Read Part One of Stephen Porzio’s Gypsy review here.

Gypsy began very promisingly. Its first two episodes – directed by Sam Taylor-Johnson – with their lush lighting and shots through windows and mirrors, evoked the steamy 90s cinema of Adrian Lyne. Meanwhile, its plot centering around psychoanalytics and the juxtaposition between the behaviour society expects from oneself and hidden repressed desires left the show feeling smarter than one’s average TV drama. Couple these things with an ace-cast comprising of the always great Naomi Watts, Billy Crudup and rising star Lucy Boynton and it looked like Netflix had hit a home run.

However, having now watched Gypsy in full – its clear the network didn’t quite stick the landing. The series – revolving around a therapist played by Watts who forms strange bonds to those close to her patients – hit some speed bumps in its back half.

Part of these problems are down to Netflix’s style of producing television. Although they have been at the forefront of some of the best series in recent years – House of Cards, Narcos, Stranger Things, OITNB – they often drag out shows for longer then need be (Bloodline should have only been one season, the Marvel shows should only be eight episodes each). Gypsy could have been a lot tighter with a shorter season. Instead, it was padded out with sub-plots – Lucy Boynton’s scheming drug dealer, Blythe Danner as Watts’ mother – that ultimately just fizzled out either too easily or with no resolution.

Gypsy Season 1

Adding to this is the central plot regarding Watts’ Jean and her flirtation with Sidney (Sophie Cookson), a sensual but reckless young woman and the ex-girlfriend of one of her patients. While in the opening episodes the two share a palpable chemistry, a combination of the King Kong’s star wide expressive eyes and Cookson’s sultriness. However, it’s seven episodes before the two fully act upon their feelings. Despite how good the actresses are, they aren’t able to counter the eroticism inevitably feeling dragged out and limp.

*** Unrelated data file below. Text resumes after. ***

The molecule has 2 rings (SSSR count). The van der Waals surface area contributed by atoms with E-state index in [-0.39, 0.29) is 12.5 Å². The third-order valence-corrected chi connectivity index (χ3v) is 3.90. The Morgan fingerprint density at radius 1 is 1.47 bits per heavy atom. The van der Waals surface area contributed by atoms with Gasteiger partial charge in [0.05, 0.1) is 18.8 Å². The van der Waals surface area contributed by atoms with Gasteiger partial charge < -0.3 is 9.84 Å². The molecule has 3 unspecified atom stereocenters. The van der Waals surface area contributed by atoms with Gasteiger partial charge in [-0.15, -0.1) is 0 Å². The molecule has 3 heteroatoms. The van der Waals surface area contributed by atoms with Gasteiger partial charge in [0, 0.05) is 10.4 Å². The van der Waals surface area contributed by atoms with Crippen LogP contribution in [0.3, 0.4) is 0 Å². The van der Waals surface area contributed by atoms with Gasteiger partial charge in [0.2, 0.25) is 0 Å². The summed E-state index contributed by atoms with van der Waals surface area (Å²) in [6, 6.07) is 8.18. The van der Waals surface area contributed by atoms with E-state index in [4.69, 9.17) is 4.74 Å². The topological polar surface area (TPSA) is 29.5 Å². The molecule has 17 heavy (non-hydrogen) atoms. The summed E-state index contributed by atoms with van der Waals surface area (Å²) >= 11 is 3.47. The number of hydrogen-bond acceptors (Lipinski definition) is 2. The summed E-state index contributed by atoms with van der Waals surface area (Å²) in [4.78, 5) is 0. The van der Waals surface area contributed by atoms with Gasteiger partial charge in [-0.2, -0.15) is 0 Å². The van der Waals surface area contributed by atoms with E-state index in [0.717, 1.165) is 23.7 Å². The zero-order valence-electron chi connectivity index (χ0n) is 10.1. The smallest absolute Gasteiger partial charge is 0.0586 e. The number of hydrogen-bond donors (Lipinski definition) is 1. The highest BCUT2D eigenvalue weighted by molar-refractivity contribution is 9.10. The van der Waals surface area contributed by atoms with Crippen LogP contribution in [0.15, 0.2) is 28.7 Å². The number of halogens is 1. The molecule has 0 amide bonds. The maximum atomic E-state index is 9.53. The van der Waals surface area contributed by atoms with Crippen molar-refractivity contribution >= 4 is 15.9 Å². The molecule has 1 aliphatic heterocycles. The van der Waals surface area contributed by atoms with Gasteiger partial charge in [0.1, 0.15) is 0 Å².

Still, the series looked great – particularly in episode seven (mainly consisting of conversations between people on the cusp of commiting adultery) where the main characters are drenched in light red hues. Plus, at its best, Gypsy portrayed the potential ennui of married life in a way that felt tangible. A lot of this is down to the work of Crudup as Michael, Jean’s passive husband. The closer he inched to having an affair with his assistant (Melanie Liburd) – the result of quietly repressing the fact that his wife was being unfaithful to him – the more gripping the series became.

In my mid-season review, I wrote that I hoped Sidney would become less of an object of desire and more of a fully realised character. This did not happen. She serves as the emblem of Gypsy. Alluring, sensual, enjoyable to watch – something with hints of depth – but with ultimately little below surface-level. Enjoy as a vehicle for Naomi Watts’ talent or as some popcorn entertainment but nothing more.

Stephen Porzio (twitter@porzfolio)

Stephen is an Irish writer. He also contributes to the sites Headstuff and Film Ireland and is an editor for Cold Coffee Press